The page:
Are the U.S. Congresspersons, including the California Representative Adam Schiff, who is Jewish, aware that Dashnak Armenians corroborated with the Nazis during World War II, as revealed in the article, “Der Deutsch-Armenischen Gesellschaft,” published in the German magazine “Mitteilungsblatt” in 1939? The 22,000-men-strong Armenian 812th Battalion (“Armenian Legion”) was created by the Wehrmacht in 1941 and was commanded by General Dro Drastamat Kanayan, a war criminal on his own from the time he was a guerrilla leader in eastern Anatolia and later the army chief in the short-lived First Republic of Armenia in 1918-1920.
“Armenian genocide” is a mere allegation that has no historical basis, and likewise no legal basis. Hundreds of historians do not consider the 1915 events in Ottoman Anatolia as genocide. The 1948 UN Convention on Genocide as well various court rulings from Europe starting in 2013 convincingly argue against genocide characterization. In particular, there is no similarity with the Holocaust. The UN itself has not recognized “Armenian genocide.”
H.Res.296 does not contain a single word as to the legal justification or foundation for “Armenian genocide,” because there exists none.
Every accusatory remark contained in the resolution, e.g., the ridiculous claim of 1.5 million Armenians deaths due to Relocation, the alleged Hitler document containing the fake “Armenian commentary” that was not even accepted as evidence at the Nuremberg Trials, the ramblings of the utterly racist, Turk- and Muslim-hater Ambassador Henry Morgenthau, who called Turks “primitive,” possessing “poisonous blood,” can be rebuked one by one.
The resolution does not say a word about Amb. Morgenthau’s successor Admiral Marc L. Bristol, who visited the war-torn region and refuted the Near East Relief reports reaching the United States. He remarked that “reports that Turks had massacred thousands of Armenians are repeated so many times, it makes my blood boil.”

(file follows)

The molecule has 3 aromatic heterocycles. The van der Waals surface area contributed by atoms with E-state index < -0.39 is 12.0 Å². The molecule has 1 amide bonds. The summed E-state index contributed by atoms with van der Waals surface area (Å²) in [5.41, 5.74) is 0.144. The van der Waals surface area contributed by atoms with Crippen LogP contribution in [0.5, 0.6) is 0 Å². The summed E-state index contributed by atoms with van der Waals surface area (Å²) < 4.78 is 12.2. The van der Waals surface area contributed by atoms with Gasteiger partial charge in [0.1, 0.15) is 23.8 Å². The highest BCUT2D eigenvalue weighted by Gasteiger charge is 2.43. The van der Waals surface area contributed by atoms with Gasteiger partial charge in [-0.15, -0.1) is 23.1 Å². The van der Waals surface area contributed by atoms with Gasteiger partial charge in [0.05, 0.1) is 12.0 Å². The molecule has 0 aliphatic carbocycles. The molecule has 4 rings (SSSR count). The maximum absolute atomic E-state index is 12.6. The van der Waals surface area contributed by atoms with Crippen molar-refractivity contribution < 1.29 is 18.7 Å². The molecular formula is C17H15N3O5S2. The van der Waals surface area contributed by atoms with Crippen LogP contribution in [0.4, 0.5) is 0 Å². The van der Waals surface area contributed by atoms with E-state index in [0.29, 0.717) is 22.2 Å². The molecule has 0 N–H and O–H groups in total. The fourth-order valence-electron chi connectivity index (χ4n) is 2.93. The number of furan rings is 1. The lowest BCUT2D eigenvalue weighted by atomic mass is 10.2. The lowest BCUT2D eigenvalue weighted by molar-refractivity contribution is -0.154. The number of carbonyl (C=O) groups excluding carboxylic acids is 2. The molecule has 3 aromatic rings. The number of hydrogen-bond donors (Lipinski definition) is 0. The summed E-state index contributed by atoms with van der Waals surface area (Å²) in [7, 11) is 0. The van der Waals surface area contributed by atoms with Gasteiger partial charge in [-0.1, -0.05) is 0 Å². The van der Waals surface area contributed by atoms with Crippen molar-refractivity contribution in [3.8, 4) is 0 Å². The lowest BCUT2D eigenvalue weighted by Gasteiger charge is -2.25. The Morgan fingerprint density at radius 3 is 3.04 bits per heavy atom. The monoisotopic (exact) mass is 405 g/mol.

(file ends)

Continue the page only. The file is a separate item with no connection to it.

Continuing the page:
Nor does the resolution say anything about, and express any regret for, the Armenian terror acts between 1973 and 1987 that resulted in the massacre of at least 70 people including 31 Turkish diplomats, some of the attacks taking place on American soil.
But perhaps most importantly, as per the 1948 UN Convention on Genocide (Article VI), the only entity that has the authority to pass judgment on, and determine an act to be a genocide, is a competent tribunal that has such jurisdiction. All genocides officially recognized by the United Nations, e.g., the Srebrenica and Cambodian genocides, have had the determination by such tribunal. Individuals, governments and parliaments do not have the authority to judge genocide. This is what the Convention, to which the U.S. is a signatory, says.
By recognizing “Armenian genocide,” the House, being a legislative body, regretfully usurped the power of a court or tribunal. The legislators yielded to and paid their dues to the Armenian lobby.
I will not burden you with details in this letter. Should you wish to have more information, please let me know, and I will be glad to assist.
And my apologies to some of you for engaging you at a time when you are dealing with an impeachment process.
Thank you, and sincerely,
Ferruh Demirmen, Ph.D, Chairman, Advisory Board Special Issues & Advisor To President.
Turkish Forum/World Turkish Alliance